Wine of the Month – October

October has been something of a mixed month so far with a late Indian summer to kick things off, some distinctly wintry temperatures a few days later, and a bit of mist and mellow fruitfulness in between.

However, one thing remains constant and that is the need for bigger, warming wines to go with some appropriately seasonal food.

All the wines this month come from the warmer parts of classic wine countries and have a greater degree of ripeness and up-front fruit as a result.

In general, we are looking at grape varieties that score highly in terms of personality rather than for classical restraint and good food matches will be something appropriately full of spicy, herby flavours, such as good butcher’s sausages, spiced game, meaty stews and roasted mediterranean vegetables.

Concertino Corbières 2008 £8.99 Cambridge Wine Merchants

 Made from an unoaked blend of Syrah, Grenache and Mourvèdre, there is smokey prune fruit and eucalyptus on the nose.

On the palate, there is juicy, dark berry fruit with some gentle grip on the finish. 

Vedilhan Syrah Viognier Languedoc 2009 £8.49 Bacchanalia

 This mix of northern Rhone gapes shows dense cassis with liquorice and vanilla spice on the nose.

 The palate is soft and full with a touch of peachiness from the Viognier. The acidity feels rounded and mouthfilling with some vanilla sweetness on the mid-palate.

 Masseria Pietrosa Salice Salentino 2010 Noel Young Wines, £9.25

 From the “heel” of Italy and made from the big Negroamaro grape which is native to the region, this is the most crowd-pleasing wine straight out of the bottle.

 The nose is full of ripe elderberry fruit whilst the palate is rich and warming with sweet fruit and hints of cooked Christmas spices, balanced with good acidity and ripe tannins.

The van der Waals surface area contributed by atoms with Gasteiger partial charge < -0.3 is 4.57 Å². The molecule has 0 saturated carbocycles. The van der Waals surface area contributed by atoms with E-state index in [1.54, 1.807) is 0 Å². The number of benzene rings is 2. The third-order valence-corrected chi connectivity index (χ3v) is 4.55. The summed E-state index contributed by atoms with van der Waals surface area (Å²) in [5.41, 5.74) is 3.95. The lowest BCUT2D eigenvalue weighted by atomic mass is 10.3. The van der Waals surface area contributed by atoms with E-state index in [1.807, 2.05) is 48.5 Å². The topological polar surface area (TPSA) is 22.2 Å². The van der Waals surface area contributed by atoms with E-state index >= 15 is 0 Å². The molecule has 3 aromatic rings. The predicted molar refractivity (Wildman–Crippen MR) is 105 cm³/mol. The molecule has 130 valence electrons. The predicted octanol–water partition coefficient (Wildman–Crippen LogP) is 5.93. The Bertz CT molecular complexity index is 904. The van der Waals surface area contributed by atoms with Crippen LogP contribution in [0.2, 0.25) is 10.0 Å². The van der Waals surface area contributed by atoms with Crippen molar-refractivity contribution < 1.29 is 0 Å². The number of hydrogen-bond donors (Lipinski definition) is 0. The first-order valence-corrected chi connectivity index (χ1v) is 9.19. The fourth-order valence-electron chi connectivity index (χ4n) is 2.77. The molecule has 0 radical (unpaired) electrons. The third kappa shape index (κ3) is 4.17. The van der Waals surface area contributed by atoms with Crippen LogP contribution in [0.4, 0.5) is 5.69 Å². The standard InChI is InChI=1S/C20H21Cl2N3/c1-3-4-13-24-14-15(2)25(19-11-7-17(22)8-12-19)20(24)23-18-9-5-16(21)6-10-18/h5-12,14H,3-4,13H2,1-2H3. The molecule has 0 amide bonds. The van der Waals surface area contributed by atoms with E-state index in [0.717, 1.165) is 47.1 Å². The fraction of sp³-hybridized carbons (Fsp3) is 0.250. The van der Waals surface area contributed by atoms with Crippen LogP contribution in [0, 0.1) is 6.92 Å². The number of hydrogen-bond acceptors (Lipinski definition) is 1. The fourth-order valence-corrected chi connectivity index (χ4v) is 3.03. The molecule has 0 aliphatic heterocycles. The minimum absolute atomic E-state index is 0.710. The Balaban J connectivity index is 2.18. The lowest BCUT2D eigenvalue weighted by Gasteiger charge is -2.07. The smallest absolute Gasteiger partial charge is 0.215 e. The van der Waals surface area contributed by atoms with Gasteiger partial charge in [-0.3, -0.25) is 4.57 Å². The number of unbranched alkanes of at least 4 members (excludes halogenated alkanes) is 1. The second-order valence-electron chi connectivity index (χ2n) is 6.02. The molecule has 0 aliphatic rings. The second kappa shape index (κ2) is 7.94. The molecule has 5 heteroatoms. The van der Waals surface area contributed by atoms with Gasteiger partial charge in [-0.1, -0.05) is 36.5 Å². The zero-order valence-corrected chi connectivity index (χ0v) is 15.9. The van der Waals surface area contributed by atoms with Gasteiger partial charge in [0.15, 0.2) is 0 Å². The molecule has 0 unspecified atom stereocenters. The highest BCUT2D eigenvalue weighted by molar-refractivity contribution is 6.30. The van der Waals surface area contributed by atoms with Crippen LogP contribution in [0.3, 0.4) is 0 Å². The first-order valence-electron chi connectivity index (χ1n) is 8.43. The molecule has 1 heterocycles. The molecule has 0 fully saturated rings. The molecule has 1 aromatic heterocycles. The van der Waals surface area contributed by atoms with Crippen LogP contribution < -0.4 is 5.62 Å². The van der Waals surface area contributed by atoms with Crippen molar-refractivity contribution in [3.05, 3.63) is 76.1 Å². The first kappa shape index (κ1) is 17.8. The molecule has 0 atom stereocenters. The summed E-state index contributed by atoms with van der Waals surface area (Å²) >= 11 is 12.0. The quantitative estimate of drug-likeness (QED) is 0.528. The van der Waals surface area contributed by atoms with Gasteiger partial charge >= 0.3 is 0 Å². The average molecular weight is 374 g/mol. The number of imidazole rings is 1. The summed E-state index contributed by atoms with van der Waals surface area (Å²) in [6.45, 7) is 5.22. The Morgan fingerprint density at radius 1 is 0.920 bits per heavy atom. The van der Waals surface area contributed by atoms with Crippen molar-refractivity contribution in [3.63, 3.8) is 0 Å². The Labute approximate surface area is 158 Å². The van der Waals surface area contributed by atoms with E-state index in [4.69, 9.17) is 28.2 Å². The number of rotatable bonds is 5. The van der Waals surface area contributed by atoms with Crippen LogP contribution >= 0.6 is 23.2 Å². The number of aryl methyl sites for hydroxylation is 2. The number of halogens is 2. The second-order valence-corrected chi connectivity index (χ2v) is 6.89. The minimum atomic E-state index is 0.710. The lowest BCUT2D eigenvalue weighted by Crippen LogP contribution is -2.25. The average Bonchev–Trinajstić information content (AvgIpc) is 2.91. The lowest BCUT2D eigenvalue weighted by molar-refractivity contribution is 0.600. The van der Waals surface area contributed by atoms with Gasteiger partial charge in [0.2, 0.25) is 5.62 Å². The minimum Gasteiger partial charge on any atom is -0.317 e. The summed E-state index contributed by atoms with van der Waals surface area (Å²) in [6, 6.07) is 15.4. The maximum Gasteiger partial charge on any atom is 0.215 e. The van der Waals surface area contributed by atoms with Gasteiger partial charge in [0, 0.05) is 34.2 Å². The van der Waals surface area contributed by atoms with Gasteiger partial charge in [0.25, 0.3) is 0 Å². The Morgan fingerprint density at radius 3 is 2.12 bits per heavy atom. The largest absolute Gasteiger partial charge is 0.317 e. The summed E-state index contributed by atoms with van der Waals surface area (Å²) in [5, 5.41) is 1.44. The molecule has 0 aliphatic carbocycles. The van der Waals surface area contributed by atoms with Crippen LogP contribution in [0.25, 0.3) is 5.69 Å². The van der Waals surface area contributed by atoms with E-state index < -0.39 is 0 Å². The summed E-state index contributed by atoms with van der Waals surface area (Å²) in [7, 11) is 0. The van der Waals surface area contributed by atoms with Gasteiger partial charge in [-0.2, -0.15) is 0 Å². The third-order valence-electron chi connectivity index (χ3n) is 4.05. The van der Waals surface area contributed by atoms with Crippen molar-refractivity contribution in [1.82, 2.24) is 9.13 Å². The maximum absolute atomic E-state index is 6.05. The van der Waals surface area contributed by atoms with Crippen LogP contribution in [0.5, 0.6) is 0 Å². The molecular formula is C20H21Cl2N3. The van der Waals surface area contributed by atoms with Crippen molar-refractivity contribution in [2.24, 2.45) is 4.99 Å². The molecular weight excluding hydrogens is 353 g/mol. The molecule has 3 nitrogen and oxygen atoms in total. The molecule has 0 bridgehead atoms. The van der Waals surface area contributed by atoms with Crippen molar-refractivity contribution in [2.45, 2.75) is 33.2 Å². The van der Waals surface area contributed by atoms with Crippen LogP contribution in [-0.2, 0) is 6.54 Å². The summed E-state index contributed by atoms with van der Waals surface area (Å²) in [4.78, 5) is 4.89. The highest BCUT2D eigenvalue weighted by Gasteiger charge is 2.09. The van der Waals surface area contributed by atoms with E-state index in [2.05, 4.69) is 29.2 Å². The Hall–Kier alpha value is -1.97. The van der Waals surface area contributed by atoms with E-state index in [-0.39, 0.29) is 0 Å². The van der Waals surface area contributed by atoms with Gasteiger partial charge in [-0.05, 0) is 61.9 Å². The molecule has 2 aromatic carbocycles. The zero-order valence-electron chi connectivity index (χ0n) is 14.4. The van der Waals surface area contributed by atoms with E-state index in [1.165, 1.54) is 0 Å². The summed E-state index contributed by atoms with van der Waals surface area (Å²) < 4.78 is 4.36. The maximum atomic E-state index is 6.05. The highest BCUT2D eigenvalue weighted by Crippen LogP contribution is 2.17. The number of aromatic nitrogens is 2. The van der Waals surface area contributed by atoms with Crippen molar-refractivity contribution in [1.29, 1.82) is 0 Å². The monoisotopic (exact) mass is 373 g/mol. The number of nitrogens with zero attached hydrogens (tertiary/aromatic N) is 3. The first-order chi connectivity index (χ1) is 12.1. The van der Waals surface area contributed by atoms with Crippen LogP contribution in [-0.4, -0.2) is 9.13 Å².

On the finish, there is just enough grip to let you know this a food wine.

 With such unpredictable weather and temperatures this month, it is hard to make a recommendations based on seasonality – on a warmer day the juciness of the Corbières might suit, whilst the warming fruit and spice of the Salice Salentino will keep any wintry damp and chill away.

However, for me, the most enjoyable wine here is the Veldihan Syrah Viognier for its complexity and soft, peachy texture.


 Bacchanalia –

Cambridge Wine Merchants –

Noel Young Wines – 

Main image credit –

Copyright Tom Lewis 2011

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About Tom Lewis

Tom Lewis is a wine writer and educator from Cambridge with a particular interest in Austria and France. His comments have been published on, Local Wine Events, as well as in the local press in his hometown of Cambridge, UK. When it comes to buying wine, Tom’s philosophy is to buy as close as possible to where it comes from. He writes a regular blog, the Cambridge Wine Blogger which launched in 2009 and is a presenter for the Cambridge Food and Wine Society. To read more of Tom’s work, please check out
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